June 21, 2001 11:00 pm

By Gary Fletcher

Observer Staff Writer

WALLOWA LAKE A deer attack on a woman at Wallowa Lake is a reminder that precautions need to be taken around wild animals, even in tourist areas.

About 8:30 a.m. Wednesday, Susan Collett was taking her toy poodle outside when a doe came from out of nowhere and knocked Collett off the bottom step of her deck and repeatedly struck her with its hooves.

It just kept coming back, Collett said. I thought I was going to die. It could have killed me. Im glad it did not happen to a child or one of our guests. It was bizarre.

What in the world, Sam Collett thought when he heard his wifes screams. He ran outside to join neighbors in yelling at the deer. He began throwing rocks at the animal.

The doe finally relented, but not until it had struck the woman a dozen or more times from her feet to her jaw.

Susan Collett has 10 bruises, abrasions and cuts from the incident.

Its amazing what it does to your emotions, she said. I cried for two hours.

A paramedic staying at Colletts Cabins treated her and told her she could get further medical treatment when she went home.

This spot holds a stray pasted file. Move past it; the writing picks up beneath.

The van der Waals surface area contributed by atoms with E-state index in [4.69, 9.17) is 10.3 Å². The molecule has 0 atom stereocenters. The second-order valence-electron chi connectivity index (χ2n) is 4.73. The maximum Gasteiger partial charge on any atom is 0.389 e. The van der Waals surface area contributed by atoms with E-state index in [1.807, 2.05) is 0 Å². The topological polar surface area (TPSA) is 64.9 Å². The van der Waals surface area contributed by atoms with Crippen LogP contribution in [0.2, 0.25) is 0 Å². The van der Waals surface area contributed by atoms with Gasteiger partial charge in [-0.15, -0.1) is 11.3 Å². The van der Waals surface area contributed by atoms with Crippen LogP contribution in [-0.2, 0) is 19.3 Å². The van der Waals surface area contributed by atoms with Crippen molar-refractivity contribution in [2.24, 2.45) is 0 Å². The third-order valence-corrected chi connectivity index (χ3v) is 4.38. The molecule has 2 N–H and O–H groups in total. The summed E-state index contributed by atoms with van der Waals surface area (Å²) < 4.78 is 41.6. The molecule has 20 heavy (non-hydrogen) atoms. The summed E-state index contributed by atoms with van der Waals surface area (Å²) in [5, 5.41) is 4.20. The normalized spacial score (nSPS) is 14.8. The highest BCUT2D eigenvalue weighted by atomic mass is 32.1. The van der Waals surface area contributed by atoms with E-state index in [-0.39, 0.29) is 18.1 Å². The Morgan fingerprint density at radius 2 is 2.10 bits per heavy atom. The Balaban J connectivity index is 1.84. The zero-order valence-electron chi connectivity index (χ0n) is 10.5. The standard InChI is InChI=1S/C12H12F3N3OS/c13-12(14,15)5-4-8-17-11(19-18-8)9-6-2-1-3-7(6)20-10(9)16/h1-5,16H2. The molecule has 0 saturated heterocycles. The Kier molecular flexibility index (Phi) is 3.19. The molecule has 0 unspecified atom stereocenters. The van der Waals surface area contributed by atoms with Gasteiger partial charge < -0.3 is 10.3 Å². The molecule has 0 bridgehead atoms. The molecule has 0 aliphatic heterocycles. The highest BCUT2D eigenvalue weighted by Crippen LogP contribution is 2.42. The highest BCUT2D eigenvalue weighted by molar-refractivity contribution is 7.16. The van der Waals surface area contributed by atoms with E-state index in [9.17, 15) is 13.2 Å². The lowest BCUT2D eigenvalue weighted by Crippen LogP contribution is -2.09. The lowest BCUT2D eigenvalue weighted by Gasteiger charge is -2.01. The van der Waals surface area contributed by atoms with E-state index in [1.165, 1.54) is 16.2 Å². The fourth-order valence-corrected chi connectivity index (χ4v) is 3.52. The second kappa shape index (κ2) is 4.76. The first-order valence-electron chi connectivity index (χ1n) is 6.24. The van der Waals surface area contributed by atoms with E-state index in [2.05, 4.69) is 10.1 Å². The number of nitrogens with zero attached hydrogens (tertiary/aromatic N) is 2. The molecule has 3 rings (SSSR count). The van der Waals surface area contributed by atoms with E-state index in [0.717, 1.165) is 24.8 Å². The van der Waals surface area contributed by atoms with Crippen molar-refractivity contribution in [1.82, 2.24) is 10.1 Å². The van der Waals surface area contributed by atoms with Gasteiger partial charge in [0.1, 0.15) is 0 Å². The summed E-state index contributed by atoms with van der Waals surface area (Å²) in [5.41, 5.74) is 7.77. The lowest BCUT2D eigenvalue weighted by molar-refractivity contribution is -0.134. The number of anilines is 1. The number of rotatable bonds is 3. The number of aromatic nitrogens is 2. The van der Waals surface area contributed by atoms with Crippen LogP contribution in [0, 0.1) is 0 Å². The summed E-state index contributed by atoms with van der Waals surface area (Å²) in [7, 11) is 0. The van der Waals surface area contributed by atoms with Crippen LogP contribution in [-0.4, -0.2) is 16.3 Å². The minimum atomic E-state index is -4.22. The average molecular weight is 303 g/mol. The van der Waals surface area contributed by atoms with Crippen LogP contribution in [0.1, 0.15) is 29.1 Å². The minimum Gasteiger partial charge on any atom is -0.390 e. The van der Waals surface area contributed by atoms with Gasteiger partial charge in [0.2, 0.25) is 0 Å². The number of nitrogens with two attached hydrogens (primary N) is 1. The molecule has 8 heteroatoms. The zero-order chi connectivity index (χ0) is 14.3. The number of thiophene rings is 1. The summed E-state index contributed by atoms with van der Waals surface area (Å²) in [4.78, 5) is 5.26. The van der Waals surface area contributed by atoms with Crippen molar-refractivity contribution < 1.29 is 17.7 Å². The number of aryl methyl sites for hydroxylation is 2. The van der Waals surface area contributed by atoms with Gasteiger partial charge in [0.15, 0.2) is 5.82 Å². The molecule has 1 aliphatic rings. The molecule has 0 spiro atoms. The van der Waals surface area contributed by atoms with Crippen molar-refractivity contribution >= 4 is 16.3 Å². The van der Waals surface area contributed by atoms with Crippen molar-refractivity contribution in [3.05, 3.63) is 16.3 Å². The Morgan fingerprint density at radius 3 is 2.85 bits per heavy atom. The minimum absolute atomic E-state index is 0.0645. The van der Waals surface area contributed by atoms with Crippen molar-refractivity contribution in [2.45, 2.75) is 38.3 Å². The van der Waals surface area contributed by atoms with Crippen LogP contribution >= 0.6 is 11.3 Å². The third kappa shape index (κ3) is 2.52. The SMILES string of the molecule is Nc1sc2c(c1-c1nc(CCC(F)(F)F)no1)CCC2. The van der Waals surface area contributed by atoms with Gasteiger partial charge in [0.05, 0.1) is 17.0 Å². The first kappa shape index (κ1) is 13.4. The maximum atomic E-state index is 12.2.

I am home, she replied.

The Colletts have lived adjacent to the Wallowa Lake General Store since 1998, not far from the state campground and park.

I knew not to feed the deer, Susan Collett said. She also said that she had been aware of a fawn in the area. She said she was being cautious, but still got blindsided by the deer charging up to her porch.

Another lake resident speculated that the presence of a dog might have triggered the doe to protect her fawn.

Another problem seen during fawning season is people picking up fawns, thinking that they are orphaned or abandoned, an Oregon Department of Fish and Wildlife representative said.

If a fawn is thought to be orphaned, it should be reported to wildlife officials who can monitor it, then take appropriate action.